My best friend just returned from almost a month in a foreign land. I can’t tell you how much I’ve missed her – probably almost as much as her partner has.
I’ve known that she would be returning about now – she deliberately didn’t give anyone except her partner and exact date and I honored that.
Sure enough she called the other day and we tentatively agreed to meet later that afternoon.
Right around noon she called again to tell me she was fading and was headed home for a nap. I think I was polite enough, at least until I managed to hang up the phone. But you’d think I’d never had a serene moment in my life, given the language I used as soon as the phone turned off.
Oh wasn’t about to go buy a bottle of scotch or stop in at a nearby bar. Nor was I going to go steal the almost whole cigarette butt my neighbor had in an ashtray not far from where we do laundry (but I did notice I noticed it, twice).
Because I’ve been practicing the Program for a long time, and because I meditate regularly, I recognized my reaction was insane. Really nuts. Way beyond disappointed and close to a moment of red rage.
In other words, I had a large button pushed over an expectation which was, internally, a thinly disguised demand – a demand that my friend be available to me on my schedule. If I’d been 8-years-old I would have had a temper tantrum.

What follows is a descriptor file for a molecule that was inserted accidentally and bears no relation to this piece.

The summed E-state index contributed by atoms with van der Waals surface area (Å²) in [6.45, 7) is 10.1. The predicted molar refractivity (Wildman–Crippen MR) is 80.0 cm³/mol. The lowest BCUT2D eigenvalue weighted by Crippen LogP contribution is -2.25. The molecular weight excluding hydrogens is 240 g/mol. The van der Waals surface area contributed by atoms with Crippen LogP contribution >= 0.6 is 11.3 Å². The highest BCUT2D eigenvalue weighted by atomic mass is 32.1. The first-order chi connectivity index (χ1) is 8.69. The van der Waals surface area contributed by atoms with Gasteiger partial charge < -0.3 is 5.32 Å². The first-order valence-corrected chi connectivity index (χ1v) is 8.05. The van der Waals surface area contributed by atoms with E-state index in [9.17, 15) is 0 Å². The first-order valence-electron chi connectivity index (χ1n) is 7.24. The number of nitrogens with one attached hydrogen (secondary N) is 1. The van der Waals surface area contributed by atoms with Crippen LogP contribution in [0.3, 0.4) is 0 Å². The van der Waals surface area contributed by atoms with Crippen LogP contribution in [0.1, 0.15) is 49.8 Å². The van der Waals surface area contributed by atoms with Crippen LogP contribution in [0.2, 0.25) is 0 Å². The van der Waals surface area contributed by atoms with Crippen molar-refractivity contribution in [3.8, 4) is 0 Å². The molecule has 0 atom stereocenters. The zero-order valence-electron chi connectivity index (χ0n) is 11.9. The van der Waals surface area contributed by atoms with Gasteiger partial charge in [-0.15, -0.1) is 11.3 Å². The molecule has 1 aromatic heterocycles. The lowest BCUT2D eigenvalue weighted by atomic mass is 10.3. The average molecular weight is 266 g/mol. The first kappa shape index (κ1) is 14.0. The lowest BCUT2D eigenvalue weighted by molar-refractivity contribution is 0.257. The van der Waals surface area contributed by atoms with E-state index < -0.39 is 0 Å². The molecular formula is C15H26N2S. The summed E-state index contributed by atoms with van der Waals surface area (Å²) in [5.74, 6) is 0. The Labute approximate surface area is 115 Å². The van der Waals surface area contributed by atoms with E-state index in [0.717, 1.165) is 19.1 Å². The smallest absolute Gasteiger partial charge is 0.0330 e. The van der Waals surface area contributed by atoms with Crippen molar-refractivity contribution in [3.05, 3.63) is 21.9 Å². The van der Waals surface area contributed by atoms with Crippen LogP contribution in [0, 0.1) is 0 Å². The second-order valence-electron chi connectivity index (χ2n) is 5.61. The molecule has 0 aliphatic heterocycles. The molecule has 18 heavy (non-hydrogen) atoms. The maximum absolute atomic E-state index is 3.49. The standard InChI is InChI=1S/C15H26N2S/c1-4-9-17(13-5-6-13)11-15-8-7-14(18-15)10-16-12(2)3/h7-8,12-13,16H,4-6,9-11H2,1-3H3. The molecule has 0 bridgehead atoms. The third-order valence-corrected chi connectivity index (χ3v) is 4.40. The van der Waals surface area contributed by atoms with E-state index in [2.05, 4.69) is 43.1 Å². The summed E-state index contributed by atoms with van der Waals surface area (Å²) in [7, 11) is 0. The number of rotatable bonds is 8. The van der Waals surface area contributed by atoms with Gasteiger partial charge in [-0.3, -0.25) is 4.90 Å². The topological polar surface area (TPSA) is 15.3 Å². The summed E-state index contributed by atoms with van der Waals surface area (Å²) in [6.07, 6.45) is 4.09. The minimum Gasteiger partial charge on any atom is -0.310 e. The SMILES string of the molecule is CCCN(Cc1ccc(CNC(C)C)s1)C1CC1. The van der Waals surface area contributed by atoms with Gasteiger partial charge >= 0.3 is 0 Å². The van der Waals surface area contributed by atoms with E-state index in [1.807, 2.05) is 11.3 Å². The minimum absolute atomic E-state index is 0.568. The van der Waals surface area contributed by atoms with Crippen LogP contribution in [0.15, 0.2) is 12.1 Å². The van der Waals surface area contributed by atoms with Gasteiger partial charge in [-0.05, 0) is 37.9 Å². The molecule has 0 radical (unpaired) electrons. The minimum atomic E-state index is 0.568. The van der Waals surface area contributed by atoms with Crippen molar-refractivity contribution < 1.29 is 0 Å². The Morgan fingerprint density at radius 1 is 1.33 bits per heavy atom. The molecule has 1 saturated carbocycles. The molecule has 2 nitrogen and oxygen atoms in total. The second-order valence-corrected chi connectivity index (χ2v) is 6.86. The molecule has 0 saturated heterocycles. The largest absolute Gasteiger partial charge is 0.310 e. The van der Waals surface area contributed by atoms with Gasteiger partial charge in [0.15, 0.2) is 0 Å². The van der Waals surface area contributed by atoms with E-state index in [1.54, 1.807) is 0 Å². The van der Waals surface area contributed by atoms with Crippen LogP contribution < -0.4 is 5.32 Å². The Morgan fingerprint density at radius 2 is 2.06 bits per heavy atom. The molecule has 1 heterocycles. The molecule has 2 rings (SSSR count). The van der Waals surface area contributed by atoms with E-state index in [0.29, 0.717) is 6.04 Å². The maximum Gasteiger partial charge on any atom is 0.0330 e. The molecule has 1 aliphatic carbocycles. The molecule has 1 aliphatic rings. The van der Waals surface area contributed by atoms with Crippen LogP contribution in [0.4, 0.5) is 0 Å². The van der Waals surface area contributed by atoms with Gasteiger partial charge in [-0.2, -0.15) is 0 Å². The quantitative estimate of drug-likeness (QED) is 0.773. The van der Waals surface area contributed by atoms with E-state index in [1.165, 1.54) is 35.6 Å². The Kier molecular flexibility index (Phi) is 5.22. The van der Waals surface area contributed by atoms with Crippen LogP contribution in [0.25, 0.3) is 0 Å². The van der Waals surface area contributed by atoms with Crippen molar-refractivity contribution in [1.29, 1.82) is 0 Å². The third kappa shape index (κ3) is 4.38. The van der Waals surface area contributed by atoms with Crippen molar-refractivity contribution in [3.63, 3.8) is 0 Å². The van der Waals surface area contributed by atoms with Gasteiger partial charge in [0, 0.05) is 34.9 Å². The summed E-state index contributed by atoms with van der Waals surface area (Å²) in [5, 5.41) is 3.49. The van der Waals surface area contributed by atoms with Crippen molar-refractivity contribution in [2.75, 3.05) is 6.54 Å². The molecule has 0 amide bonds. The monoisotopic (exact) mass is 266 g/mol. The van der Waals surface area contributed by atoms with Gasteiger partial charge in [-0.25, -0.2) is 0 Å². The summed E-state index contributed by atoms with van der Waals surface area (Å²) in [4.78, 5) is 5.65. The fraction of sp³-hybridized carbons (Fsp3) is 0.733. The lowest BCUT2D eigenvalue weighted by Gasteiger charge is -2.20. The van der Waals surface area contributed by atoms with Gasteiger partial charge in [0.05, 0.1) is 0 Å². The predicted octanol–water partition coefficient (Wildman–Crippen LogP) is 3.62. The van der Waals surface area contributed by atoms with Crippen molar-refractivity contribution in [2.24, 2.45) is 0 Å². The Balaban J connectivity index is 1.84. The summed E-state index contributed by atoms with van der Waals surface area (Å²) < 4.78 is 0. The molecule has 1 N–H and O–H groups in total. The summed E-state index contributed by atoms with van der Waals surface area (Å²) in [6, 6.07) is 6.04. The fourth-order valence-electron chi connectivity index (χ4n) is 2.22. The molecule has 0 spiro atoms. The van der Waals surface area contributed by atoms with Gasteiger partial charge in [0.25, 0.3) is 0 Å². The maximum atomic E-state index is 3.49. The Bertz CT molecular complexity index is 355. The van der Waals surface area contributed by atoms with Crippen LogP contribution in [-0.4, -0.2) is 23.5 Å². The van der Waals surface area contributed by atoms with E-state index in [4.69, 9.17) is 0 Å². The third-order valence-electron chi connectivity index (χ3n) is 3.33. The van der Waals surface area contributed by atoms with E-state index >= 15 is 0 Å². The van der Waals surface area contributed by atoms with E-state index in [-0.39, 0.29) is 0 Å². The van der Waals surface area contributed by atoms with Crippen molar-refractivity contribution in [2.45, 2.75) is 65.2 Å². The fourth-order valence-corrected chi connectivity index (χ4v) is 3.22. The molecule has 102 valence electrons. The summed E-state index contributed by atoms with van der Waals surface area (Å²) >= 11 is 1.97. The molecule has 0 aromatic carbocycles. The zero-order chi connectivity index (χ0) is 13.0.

So I sat right where I was – at the computer, but looking out my window, consciously took several deep breaths, and watched my breath coming in and going out, coming in, and going out.
That always helps start restoring me to sanity. It’s a technique I learned as a result of our 11th Step. As my insane anger dissipated it occurred to me to ask what I should do.
The answer came back with the suggestion to write about it. I often get this instruction as it were, I guess because writing is what I do.
And so here I am, writing about it.
The tricky part of expectations is I often don’t notice I’m in them until they aren’t met. In this case I knew I was looking forward to seeing her again, but I hadn’t realized I’d moved from pleasant anticipation to what amounted to a demand, even if she doesn’t and (probably) won’t know about it.
I doubt I’ll ever stop being human. There will be times when I overreact or get trapped by my own stinking thinking in one way or another.
Which is one of the reasons I find the 12 Step Programs so valuable. They don’t demand I be perfect. In fact they urge is to recognize its about “… progress, not perfection.” The 10th Step gives me a way to deal with my human mistakes.
As I came down I realized I could be grateful she’s home and glad I didn’t snap at her.
We did get together the following day and it was delightful.
Once again, I’m truly grateful for the Program.
How do you handle expectations?
Love, blessings and abundance,